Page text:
Our Patron: St. Monica

Monica did not leave any memoirs or a body of writing, but her son Augustine in The Confessions made the cause for her canonization.  Married to Patricius, a pagan Roman official, Monica, born in 322 A.D., was descended from the Berber – indigenous natives of the present Maghreb region of North Africa. Monica is said to be a Berber name derived from the Libyan deity Mon worshipped in the neighboring town of Thibilis.

This mother, undaunted by difficulties and failures, pursued her oldest, very gifted child who had a disorderly nature and who engaged in riotous behavior.  That the mother did not give up on Augustine has made Monica for all ages the super mother par excellence.  It took her years of tears, prayers of intercession, chasing Augustine from town to town, meddling in his affairs, arranging marriage for him, and invoking the aid of the saintly intellectual Bishop Ambrose of Milan to finish her job of saving her son.

One appreciates how spectacularly independent Monica must have been in that age to travel from Africa to Carthage, to Milan, To Rome and back again in pursuit of her son.  In Milan, she would rent a villa and set up house, entertain and get to know the people that mattered to her son. For her reward, Monica had the gift of seeing Augustine baptized; and rather than the conventional Christian marriage that she hoped for, she got the unexpected bonus of seeing him put his affairs in order, take firm charge of his destiny, set his heart and soul towards love and service for God as priest and monk.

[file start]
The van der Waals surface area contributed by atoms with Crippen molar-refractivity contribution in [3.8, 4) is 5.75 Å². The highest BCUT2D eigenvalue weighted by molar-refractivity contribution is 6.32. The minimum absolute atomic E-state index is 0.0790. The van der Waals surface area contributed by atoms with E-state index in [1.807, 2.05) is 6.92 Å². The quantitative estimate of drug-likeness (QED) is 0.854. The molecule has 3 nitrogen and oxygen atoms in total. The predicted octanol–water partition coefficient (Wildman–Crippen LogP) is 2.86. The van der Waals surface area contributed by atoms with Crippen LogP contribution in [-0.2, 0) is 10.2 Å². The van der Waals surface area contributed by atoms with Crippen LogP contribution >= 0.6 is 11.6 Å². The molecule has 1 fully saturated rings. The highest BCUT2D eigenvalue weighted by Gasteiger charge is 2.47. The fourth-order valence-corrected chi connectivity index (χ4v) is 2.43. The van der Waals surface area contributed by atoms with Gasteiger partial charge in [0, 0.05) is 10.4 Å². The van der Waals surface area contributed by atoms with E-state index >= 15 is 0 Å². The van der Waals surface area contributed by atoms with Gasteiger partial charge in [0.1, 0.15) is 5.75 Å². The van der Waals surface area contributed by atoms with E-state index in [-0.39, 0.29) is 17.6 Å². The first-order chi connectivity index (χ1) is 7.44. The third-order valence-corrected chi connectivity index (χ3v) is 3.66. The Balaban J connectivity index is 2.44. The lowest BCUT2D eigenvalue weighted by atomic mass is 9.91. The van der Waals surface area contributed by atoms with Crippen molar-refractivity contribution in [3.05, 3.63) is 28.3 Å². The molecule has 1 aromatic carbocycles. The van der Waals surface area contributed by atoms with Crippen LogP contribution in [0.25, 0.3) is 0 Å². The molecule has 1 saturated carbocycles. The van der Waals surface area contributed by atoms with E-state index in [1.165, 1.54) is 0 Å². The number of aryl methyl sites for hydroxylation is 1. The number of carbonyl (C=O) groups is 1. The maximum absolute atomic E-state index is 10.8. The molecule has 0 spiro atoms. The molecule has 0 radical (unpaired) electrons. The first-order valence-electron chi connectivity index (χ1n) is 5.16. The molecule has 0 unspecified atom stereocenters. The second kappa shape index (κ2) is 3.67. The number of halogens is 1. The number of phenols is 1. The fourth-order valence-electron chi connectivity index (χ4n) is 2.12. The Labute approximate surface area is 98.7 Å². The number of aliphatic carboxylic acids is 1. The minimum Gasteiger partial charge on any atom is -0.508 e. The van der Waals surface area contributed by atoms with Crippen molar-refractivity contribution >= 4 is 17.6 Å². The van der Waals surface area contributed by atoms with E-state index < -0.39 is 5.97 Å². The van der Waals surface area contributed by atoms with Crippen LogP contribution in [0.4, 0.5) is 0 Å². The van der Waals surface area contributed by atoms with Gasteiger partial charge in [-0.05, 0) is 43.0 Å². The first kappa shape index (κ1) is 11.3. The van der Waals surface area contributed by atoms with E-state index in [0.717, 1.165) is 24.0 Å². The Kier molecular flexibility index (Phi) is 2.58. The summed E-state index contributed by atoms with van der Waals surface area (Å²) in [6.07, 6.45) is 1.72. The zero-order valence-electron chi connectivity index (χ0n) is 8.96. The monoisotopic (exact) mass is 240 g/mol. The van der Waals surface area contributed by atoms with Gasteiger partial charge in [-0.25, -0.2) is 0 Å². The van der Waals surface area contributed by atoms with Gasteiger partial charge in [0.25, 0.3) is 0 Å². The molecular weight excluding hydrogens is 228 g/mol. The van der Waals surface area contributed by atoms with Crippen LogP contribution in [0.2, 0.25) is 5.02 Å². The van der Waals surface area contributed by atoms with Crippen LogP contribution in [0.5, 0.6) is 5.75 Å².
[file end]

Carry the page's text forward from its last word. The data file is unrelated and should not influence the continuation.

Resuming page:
In 387, Monica became mortally sick in Ostia, outside Rome, on her way back to Tagaste, Algeria.  Her son queried: "Why die here?  I thought you want to be buried beside your husband in Africa?”  Monica’s humorous answer demonstrates her heightened spiritual advancement: "Lay this body anywhere, and take no trouble over it. I know that on the last day, God will know where to pick up my body to reunite it with my soul.”  Having completed her mission, Monica’s time was up. And she had seen with her own eyes the proof that implicit Trust in God yields unprecedented and boundless benefits.

We observe August 27th as our patronal feast.

Taken from an article by Dr. Rose Ure Mezu.